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Today’s article is written for new and aspiring tattooers, but can be applied to almost any industry. Over the last 3 years I have developed a method for identifying problems customers from the start.
It may seem contrary to everything you’ve been taught, but not every client is the same and there are some people who are just not worth tattooing. Whether they are indecisive, overly picky or on a bunch of drugs, learning to point out bad clients is one of the most important things a tattooer should learn.
How to tell when someone isn’t ready
“I used to be indecisive but now I am not quite sure. ” – Tommy Cooper
I was taught that if someone wants to get tattooed, even if they aren’t sure of what they want, talk them into getting something fun to tattoo and hope they like it. This works some of the time when you have an easy going client who genuinely wants to get a new tattoo but hasn’t quite nailed down the image. Hopefully they provided a few reference photos or at least presented a fairly coherent idea about the subject to build off of. Often times I have people give me nothing more then a vague idea of what they are looking for and where they would like it to go. This is only successful if they are fans of my work, and believe in my vision 100%. You will find that that is not always the case.
History repeats itself
Everyone has their own opinion about what makes a good tattoo. One person may love portrait realism and another only likes traditional old school styles. A lack of education about tattooing and the possibilities that different artists bring to the table cause a lot of people to get tattooed by the first person they come into contact with. This is fine for kanji or little trinkets but the majority of people have a very particular style in mind when they set out to get tattooed. I’ve heard a hundred times; “I have an idea in my head I just don’t know how to explain it”. We artists love to hear this because it means we are challenged to slip inside their mind a bit and pull from the fragments we are given to create something unique.
The problem arises when a client has a very particular vision about how their tattoo will come out. So particular in fact, that no tattoo will ever satisfy their requests. They may nod in approval with each step of the process: as you look through reference, draw a stencil, and even while the tattooing is taking place. Immediately afterward, they begin to think about how to “change” or “fix” the tattoo. This I’ve come to realize has nothing to do with your work and everything to do with their misunderstanding of the art form.
The easiest way to identify these people is during their consultation. Ask about any prior tattoos and their experiences getting tattooed. You will notice instantly that they have problems with their existing tattoos, often times having had them covered one or twice or even that they have come for you to “fix” their tattoo.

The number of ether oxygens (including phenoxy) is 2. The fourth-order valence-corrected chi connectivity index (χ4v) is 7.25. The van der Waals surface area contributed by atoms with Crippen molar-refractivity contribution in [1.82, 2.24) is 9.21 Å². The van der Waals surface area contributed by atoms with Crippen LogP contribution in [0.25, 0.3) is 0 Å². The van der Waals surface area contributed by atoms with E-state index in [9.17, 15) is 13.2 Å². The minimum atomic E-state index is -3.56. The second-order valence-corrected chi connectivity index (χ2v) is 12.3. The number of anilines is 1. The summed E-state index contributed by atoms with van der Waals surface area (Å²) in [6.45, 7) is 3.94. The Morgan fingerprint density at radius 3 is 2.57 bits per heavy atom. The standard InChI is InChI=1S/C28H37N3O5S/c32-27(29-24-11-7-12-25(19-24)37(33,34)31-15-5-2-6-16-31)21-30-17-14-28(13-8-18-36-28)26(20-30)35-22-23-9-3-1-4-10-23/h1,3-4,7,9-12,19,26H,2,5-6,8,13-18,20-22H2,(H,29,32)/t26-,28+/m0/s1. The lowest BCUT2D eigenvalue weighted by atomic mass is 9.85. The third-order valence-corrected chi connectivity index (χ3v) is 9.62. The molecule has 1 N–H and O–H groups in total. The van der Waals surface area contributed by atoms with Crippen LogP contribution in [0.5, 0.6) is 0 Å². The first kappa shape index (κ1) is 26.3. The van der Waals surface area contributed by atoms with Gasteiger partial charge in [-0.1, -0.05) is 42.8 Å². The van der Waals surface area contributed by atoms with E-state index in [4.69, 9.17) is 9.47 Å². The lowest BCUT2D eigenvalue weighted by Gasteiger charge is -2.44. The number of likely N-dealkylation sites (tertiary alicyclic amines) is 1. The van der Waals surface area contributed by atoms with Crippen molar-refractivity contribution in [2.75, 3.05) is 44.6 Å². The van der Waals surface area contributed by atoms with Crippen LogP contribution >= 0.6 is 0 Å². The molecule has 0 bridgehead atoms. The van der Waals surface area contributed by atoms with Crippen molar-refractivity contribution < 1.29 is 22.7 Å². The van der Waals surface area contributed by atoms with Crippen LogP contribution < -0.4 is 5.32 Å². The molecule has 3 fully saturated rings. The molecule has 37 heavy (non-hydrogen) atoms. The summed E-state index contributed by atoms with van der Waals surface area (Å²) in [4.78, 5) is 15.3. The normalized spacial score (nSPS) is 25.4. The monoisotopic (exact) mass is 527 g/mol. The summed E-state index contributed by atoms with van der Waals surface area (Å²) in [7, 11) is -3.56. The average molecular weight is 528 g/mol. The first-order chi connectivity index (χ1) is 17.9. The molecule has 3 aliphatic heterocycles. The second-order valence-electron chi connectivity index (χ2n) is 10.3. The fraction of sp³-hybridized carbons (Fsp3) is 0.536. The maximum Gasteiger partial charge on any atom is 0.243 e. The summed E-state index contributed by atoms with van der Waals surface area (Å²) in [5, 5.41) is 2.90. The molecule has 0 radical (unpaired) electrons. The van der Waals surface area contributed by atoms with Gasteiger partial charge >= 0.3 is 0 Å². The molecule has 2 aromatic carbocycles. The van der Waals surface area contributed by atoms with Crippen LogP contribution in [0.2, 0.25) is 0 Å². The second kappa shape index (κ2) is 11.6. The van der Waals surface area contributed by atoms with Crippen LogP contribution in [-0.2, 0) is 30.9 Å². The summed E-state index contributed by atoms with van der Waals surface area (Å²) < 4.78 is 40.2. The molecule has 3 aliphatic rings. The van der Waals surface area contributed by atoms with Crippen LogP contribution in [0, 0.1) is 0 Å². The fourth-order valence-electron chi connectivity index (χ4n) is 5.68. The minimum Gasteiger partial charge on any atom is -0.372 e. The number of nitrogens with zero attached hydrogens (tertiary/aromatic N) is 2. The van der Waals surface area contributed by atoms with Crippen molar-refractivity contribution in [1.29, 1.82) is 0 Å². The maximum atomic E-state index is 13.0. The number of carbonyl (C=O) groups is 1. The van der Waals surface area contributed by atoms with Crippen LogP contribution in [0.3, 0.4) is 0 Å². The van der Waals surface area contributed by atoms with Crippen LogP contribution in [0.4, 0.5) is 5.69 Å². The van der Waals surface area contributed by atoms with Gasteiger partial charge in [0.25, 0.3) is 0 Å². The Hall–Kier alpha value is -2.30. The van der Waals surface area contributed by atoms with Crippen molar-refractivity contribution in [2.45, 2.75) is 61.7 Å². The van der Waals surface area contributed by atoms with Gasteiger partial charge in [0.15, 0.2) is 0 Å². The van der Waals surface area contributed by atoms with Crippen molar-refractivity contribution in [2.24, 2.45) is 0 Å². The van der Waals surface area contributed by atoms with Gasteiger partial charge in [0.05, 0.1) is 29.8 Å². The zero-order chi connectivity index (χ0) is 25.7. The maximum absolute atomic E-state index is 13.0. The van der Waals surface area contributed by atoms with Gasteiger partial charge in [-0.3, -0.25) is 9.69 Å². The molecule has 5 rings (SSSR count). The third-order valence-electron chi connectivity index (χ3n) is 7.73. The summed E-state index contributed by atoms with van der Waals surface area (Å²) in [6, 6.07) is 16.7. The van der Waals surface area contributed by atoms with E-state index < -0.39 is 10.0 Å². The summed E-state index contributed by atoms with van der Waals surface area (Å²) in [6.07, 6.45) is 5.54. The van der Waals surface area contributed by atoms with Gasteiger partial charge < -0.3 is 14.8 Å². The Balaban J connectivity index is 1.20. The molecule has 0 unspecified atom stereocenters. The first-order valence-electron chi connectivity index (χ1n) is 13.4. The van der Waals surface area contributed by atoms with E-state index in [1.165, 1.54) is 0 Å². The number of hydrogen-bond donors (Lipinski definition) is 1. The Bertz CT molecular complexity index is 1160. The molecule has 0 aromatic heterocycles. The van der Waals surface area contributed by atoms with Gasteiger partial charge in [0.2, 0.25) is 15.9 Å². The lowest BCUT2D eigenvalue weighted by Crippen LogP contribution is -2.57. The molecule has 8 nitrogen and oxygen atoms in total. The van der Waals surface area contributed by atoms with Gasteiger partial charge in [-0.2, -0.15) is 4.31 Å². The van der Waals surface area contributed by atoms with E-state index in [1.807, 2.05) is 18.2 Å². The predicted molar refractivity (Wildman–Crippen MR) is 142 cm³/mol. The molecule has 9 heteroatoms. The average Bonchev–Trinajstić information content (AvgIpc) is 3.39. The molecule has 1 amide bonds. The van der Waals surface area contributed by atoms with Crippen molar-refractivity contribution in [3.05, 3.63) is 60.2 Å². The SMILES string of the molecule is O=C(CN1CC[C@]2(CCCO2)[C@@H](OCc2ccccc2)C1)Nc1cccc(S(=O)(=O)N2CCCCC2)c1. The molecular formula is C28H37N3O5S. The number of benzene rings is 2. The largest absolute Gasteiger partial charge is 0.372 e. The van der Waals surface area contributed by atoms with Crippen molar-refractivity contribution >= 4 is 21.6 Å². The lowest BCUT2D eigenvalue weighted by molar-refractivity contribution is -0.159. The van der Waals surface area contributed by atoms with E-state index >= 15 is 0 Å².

More then half of the cover-up consultations I do are with people who don’t like their tattoos and would be much better off removing them instead of getting them covered-up. It is our responsibility as tattooers to assist them in this decision ethically with no thought of financial gain or loss. I will not tattoo a coverup on someone simply because the cover-up is cheaper to have done than it costs to have the original tattoo removed. To put it simply if someone isn’t happy with their previous tattoos, chances are they wont be happy a their new one.
What do you mean sober?
The worst people to tattoo are alcoholics and drug addicts. I’m not talking about your best friend who wants to drink a beer before getting tattooed or someone who secretly pops a Norco before going under the needle. We’re talking people with problems here. Sometimes it seems like it may be worth a few hundred dollars to put up with a restless, noisy, disrespectful client for a few hours but as I’ve learned you want to avoid these people like the plague.
Most of the time they are freshly sober looking for a thrill to fill the void of addiction, have a pocket full of money that would otherwise go towards something negative, and ramble on over and over about how amazing your work is and how they can’t wait to get their whole back tattooed in a single session.
What really happens is you get 2 hours into the session they can’t sit still, are completely unfocused on what is happening, and either disappear into the bathroom for a half hour to do said drug of choice, or they chicken out leaving the tattoo unfinished with no hope of it ever returning to be finished.
What to do once you know who not to work on
The simplest way to look at it is this: do you want this person to be an ambassador for your work? If the client isn’t someone you want representing you for the rest of their life (and yours), politely tell them you aren’t interested in doing the tattoo.
What is important is to remember tattooing is not only about who you tattoo, but about who you don’t. More then 40% of U.S. adults are tattooed and that number is growing daily. So put yourself out there, stand for something and you will have no problem finding a lifetime of GOOD clients to work on.
Here’s a great video if a typical bad tattoo client: